Medina, Istanbul, Jakarta: Absentee funeral prayers for slain Saudi journalist Khashoggi held worldwide

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Published 16.11.2018 15:03
Updated 16.11.2018 17:13
People hold a photo of slain Saudi journalist Jamal Khashoggi as they perform a prayer at Fatih Mosque in Istanbul, November 16, 2018. (EPA Photo)
People hold a photo of slain Saudi journalist Jamal Khashoggi as they perform a prayer at Fatih Mosque in Istanbul, November 16, 2018. (EPA Photo)

Funeral prayers in absentia were held for slain Saudi journalist Jamal Khashoggi in Istanbul, Medina, Mecca and other cities across the world on Friday.

Tens of thousands of worshippers at Mecca's Grand Mosque and the Prophet's Mosque in Medina, Khashoggi's hometown, joined in prayers for the deceased, though the imams did not name him.

In Istanbul, mourners raised their hands in prayer outside Fatih Mosque. An imam recited verses from the Quran under a tent set up to protect against the rain, and Khashoggi's friends eulogized him.

In Indonesia, more than 600 people performed a funeral prayer in absentia for the journalist at Jakarta's Abu Bakar Ash Shiddiq Mosque.

Sheikh Yusuf Abdul Ghani, a Saudi imam who was on a visit to Indonesia as part of a humanitarian relief organization, led the prayer.

"We will perform funeral prayer for the martyred Jamal Khashoggi. He was killed very unjustly," said Abdul Ghani.

"We pray for him to get ease, for Allah to forgive his sins and make those who killed him pay the price," he added.

The family said it will accept condolences at their residence in Jeddah from Friday to Sunday.

"What we heard yesterday from the Saudi public prosecutor is not the justice we were expecting or waiting for, but represents injustice itself," said Ayman Nour, a liberal Egyptian politician.

Yasin Aktay, adviser to President Recep Tayyip Erdoğan, called for Prince Mohammed to distance himself from the legal proceedings.

"There is no chance to have a court proceeding that is independent from the crown prince in Saudi Arabia," said Aktay.

For weeks, Khashoggi's family has urged Saudi and Turkish authorities to find his remains and hand them over for burial, but the Saudi prosecutor said their whereabouts are unknown.

Islamic tradition places immense importance on the proper handling of the dead, mandating quick burial. The revelation that the body was dismembered has thus been particularly disturbing.

The decision to hold prayer services in the absence of a body suggests the family does not expect it to be recovered.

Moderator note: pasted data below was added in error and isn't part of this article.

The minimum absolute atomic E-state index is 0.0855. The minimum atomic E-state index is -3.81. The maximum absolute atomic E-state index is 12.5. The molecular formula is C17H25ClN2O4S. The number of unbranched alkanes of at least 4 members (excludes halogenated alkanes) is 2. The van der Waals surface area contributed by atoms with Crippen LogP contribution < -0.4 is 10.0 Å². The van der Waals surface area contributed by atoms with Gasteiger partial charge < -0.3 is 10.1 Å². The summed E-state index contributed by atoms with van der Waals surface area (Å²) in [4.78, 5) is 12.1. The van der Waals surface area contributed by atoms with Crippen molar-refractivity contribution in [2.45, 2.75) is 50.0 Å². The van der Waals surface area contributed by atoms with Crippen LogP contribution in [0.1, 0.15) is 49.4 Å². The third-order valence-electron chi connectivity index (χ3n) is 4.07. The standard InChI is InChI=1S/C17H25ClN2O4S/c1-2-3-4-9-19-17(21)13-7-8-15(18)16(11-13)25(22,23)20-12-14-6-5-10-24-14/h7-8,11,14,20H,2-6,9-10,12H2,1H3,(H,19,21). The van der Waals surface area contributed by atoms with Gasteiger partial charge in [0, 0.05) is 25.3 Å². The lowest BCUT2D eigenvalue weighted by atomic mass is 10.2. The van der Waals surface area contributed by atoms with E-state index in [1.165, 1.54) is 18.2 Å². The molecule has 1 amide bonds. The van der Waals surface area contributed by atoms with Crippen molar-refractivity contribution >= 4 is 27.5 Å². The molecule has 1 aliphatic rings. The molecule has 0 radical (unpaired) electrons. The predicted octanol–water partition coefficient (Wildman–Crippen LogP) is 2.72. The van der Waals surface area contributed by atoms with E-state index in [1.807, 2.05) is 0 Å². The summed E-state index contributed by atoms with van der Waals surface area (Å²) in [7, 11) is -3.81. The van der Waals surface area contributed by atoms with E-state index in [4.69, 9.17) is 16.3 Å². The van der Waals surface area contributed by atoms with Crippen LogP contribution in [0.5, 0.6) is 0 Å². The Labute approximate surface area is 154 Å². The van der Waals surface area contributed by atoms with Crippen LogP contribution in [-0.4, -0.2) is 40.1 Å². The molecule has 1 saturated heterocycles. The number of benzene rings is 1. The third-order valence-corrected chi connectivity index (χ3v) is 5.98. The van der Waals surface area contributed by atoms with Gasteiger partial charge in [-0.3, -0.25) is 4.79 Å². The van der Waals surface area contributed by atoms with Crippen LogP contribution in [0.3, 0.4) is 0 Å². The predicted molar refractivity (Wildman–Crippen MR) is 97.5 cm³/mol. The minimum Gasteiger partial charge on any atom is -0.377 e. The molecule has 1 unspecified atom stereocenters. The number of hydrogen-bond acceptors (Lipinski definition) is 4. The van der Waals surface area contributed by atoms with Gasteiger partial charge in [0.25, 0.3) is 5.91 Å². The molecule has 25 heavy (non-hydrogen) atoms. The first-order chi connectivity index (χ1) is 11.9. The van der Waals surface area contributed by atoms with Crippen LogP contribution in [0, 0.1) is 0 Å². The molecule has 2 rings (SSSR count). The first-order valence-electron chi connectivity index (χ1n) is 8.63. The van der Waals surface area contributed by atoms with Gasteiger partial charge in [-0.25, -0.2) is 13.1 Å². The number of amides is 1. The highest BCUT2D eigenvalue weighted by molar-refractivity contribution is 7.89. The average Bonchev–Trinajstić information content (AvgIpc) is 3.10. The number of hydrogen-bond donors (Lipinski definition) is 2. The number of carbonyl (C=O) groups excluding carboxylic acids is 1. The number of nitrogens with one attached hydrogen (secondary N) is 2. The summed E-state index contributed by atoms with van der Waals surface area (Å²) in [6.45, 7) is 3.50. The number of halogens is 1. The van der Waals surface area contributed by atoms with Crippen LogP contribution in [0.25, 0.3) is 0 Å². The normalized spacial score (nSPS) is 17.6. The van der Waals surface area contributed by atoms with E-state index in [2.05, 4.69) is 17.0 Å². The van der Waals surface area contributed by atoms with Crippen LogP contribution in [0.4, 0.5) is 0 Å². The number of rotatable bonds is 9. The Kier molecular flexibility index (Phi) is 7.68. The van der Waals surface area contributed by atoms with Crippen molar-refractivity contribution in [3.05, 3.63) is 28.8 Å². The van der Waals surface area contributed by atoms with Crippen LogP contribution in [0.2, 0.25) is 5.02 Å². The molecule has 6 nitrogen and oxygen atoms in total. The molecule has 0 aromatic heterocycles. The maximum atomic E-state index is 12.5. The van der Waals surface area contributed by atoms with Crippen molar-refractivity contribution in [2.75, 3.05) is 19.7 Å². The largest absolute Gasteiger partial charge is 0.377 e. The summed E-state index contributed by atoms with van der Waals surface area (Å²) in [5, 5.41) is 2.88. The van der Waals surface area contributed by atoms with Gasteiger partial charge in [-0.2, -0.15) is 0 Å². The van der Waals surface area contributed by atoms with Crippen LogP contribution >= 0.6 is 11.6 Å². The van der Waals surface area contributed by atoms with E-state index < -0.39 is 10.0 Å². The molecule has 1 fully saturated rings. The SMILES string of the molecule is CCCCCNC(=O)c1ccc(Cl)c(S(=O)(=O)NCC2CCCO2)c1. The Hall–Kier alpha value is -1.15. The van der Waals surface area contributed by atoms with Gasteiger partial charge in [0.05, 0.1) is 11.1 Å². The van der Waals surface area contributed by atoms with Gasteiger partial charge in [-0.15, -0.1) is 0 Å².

Khashoggi's son, Salah, met the king and crown prince in Riyadh last month to receive condolences along with other relatives. He then departed for Washington after a travel ban was lifted and told CNN on Nov. 5 that he wanted to bury his father in Medina with the rest of the family.

"We just need to make sure that he rests in peace," Salah said. "Until now, I still can't believe that he's dead. It's not sinking in with me emotionally."

NEW LIFE

Khashoggi's fiancée, Hatice Cengiz, a Turkish researcher who had waited outside the Istanbul consulate for hours on the day he was killed and alerted the authorities and the media when he never left the building, called last week for Muslims around the world to perform the funeral prayer for him.

On Thursday, she tweeted a selfie of Khashoggi outside the Prophet's Mosque in Medina mosque, writing: "Dear Jamal.. rest in peace. We will meet in heaven inshallah (God willing)..!"

Cengiz and Khashoggi met at a conference in Istanbul in May and soon decided to wed. He had entered the consulate that day to obtain documents proving an earlier marriage had ended.

The pair purchased an apartment in Istanbul and Khashoggi was planning to live between there and Washington, where he moved 18 months earlier fearing reprisals for his views. He obtained U.S. residency and wrote for the Washington Post, becoming familiar to many American policymakers.

"I have left my home, my family and my job, and I am raising my voice. To do otherwise would betray those who languish in prison," he wrote in Sept. 2017, referring to intellectuals, activists and clerics arrested under Prince Mohammed.

His murder has provoked the biggest political crisis in a generation for Saudi Arabia, the world's largest oil exporter and a supporter of Washington's plans to contain Iranian influence across the Middle East.

It has also tarnished the image of Prince Mohammed, who has pushed social and economic reforms while cracking down on dissent, upending the delicate balance inside the ruling family, and leading the country into messy conflicts in Yemen and Qatar.

Khashoggi, a frequent contributor to The Washington Post, was killed Oct. 2 inside the Saudi Consulate in Istanbul.

After weeks of denying any involvement in the crime, Saudi Arabia later admitted that Khashoggi had been killed inside the consulate but claimed the Saudi royal family had no prior knowledge of any plot to murder the journalist.

His body has yet to be returned to his family amid reports that it was chemically dissolved.

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